After South Korea’s national soccer team drew 0-0 with Thailand in a North and Central America 2026 World Cup qualifier, physical clashes broke out in the stands over a banner criticizing Chung Mong-kyu, the president of the Korea Football Association.

The fans were in full force as the Seoul World Cup Stadium was sold out, including away seats. With 64,912 fans in attendance despite the cold weather, South Korea failed to earn all three points against Thailand in front of a “clouded crowd” at Sangambeol.

Earlier, the team had topped the group with six points after back-to-back wins against Singapore and China under former coach Jürgen Klinsmann. The team had hoped to widen the gap with a win against second-placed Thailand, 홀덤사이트 but they had to settle for a draw on the day.

The team’s supporters, the Red Devils, showed their support for the team with a large banner criticizing Chung Mong-kyu, the president of the Korean Football Association.

The poor performance at the Asian Cup, coupled with a series of unsavory incidents surrounding the national team, has led to growing public opinion that Chung Mong-kyu should be held accountable.

Fans held up signs that read “Chung Mong-kyu OUT,” while some Red Devils officials waved large flags that read “Mong-kyu OUT.

On the 22nd, a video was posted on the online community showing an official from a security company hired by the Korea Football Association jumping up and forcibly snatching the “Mongyu Out” flag from the Red Devils. Many netizens referred to the incident as a “soccer version of the Mongyu Out flag”.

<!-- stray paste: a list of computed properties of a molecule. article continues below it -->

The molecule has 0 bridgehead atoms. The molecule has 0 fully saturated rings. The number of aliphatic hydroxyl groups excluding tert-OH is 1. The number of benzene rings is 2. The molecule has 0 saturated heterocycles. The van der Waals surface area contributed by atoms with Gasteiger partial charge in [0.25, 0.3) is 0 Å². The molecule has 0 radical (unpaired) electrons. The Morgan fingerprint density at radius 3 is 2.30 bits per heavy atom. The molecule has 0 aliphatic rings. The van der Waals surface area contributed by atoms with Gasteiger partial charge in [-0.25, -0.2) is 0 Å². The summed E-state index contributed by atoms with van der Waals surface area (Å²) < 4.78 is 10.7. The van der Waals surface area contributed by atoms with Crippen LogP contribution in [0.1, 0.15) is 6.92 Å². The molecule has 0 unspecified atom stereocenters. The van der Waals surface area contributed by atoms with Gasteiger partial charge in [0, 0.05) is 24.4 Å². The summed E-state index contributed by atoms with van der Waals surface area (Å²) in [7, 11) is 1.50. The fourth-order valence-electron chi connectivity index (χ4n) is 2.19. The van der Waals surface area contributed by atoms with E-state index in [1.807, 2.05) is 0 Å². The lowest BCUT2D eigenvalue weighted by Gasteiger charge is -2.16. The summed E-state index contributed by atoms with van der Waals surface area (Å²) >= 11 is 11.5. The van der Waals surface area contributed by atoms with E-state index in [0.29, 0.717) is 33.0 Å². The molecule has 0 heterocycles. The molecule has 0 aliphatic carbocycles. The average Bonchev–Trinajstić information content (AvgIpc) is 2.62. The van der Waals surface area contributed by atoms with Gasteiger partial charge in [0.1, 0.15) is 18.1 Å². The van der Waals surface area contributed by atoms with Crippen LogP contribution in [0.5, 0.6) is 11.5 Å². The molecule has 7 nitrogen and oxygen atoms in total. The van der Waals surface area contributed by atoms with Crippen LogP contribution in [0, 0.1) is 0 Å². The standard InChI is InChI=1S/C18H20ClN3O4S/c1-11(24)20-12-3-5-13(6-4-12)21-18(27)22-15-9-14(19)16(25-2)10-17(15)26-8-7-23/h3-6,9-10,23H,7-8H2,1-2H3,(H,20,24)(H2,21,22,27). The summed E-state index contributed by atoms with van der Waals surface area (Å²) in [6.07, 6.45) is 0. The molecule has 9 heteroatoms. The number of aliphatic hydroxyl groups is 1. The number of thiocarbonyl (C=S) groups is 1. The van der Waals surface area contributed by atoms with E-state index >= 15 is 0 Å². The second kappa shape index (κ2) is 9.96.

During the struggle for the flag, the pointy end of the long flagpole was pointed at the surrounding spectators, and it looked like the Red Devils were about to fall from their relatively high position.

However, according to the Korea Football Association, the International Federation of Association Football (FIFA) rules prohibited the use of the flags, which were in large numbers on the day. As a result, there was a scuffle when they asked fans to refrain from using the flags.

According to FIFA regulations, banners, flags, clothing, paraphernalia, and leaflets with political or offensive messages are not allowed in stadiums.

Unauthorized banners larger than 2 meters by 1.5 meters are also subject to inspection before entering the stadium.

Hand flags can only be waved if they are 1 meter in size and flagpoles are made of flexible bendable material with a diameter of 1 centimeter or less.

By comparison, the Red Devils‘ “Mongue Out” banner was well over FIFA’s size limit, and the flagpole was made of wood, making it a “dangerous object”.

The Korean Football Association reportedly handed out a manual to security companies to politely ask them to refrain from bringing in prohibited items rather than forcibly removing them.

The security company demanded that the flags and banners be taken down, but the Red Devils refused, which led to a physical altercation.

Both the security company and the Red Devils were injured during the clash.

After a meeting between the Red Devils chairman, a representative of the security company, and the association’s safety officer, the conflict was resolved. However, it was pointed out that if a similar situation occurs in the future, more careful measures should be taken to ensure the safety of other spectators at the game.

There are also many voices calling for reflection on why the fans took such extreme action against Chung.

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